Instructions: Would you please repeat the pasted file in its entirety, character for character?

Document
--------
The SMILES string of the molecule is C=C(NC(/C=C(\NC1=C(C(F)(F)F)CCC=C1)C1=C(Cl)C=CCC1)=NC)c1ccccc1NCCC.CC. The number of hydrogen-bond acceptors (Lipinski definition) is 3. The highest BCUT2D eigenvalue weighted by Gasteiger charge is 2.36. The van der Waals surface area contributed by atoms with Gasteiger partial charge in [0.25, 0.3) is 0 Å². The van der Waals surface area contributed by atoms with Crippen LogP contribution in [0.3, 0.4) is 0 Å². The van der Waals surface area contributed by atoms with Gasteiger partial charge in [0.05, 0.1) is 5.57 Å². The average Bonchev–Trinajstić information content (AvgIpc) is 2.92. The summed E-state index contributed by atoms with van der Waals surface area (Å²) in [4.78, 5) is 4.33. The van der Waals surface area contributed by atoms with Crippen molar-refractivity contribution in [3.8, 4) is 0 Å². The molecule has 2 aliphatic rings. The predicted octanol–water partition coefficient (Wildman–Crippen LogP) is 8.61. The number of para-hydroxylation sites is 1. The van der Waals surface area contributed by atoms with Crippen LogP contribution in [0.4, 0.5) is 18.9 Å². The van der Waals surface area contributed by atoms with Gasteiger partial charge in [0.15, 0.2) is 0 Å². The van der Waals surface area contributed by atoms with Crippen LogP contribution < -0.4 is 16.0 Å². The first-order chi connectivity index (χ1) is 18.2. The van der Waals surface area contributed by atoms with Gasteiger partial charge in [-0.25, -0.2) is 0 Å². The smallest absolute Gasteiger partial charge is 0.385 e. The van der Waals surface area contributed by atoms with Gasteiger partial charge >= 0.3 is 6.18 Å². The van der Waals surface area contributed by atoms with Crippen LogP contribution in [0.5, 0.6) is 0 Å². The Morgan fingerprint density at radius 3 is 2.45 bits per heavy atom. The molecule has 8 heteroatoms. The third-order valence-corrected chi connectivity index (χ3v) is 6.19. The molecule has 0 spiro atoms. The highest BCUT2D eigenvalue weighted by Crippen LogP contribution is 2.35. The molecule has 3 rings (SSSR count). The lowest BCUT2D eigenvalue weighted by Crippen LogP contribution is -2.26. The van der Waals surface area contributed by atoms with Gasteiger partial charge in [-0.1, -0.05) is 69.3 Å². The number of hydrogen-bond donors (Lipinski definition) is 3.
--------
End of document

The SMILES string of the molecule is C=C(NC(/C=C(\NC1=C(C(F)(F)F)CCC=C1)C1=C(Cl)C=CCC1)=NC)c1ccccc1NCCC.CC. The number of hydrogen-bond acceptors (Lipinski definition) is 3. The highest BCUT2D eigenvalue weighted by Gasteiger charge is 2.36. The van der Waals surface area contributed by atoms with Gasteiger partial charge in [0.25, 0.3) is 0 Å². The van der Waals surface area contributed by atoms with Crippen LogP contribution in [0.3, 0.4) is 0 Å². The van der Waals surface area contributed by atoms with Gasteiger partial charge in [0.05, 0.1) is 5.57 Å². The average Bonchev–Trinajstić information content (AvgIpc) is 2.92. The summed E-state index contributed by atoms with van der Waals surface area (Å²) in [4.78, 5) is 4.33. The van der Waals surface area contributed by atoms with Crippen molar-refractivity contribution in [3.8, 4) is 0 Å². The molecule has 2 aliphatic rings. The predicted octanol–water partition coefficient (Wildman–Crippen LogP) is 8.61. The number of para-hydroxylation sites is 1. The van der Waals surface area contributed by atoms with Crippen LogP contribution in [0.4, 0.5) is 18.9 Å². The van der Waals surface area contributed by atoms with Gasteiger partial charge in [0.15, 0.2) is 0 Å². The van der Waals surface area contributed by atoms with Crippen LogP contribution < -0.4 is 16.0 Å². The first-order chi connectivity index (χ1) is 18.2. The van der Waals surface area contributed by atoms with Gasteiger partial charge in [-0.25, -0.2) is 0 Å². The smallest absolute Gasteiger partial charge is 0.385 e. The van der Waals surface area contributed by atoms with Gasteiger partial charge >= 0.3 is 6.18 Å². The van der Waals surface area contributed by atoms with Crippen LogP contribution in [0.5, 0.6) is 0 Å². The Morgan fingerprint density at radius 3 is 2.45 bits per heavy atom. The molecule has 8 heteroatoms. The third-order valence-corrected chi connectivity index (χ3v) is 6.19. The molecule has 0 spiro atoms. The highest BCUT2D eigenvalue weighted by Crippen LogP contribution is 2.35. The molecule has 3 rings (SSSR count). The lowest BCUT2D eigenvalue weighted by Crippen LogP contribution is -2.26. The van der Waals surface area contributed by atoms with Gasteiger partial charge in [-0.1, -0.05) is 69.3 Å². The number of hydrogen-bond donors (Lipinski definition) is 3.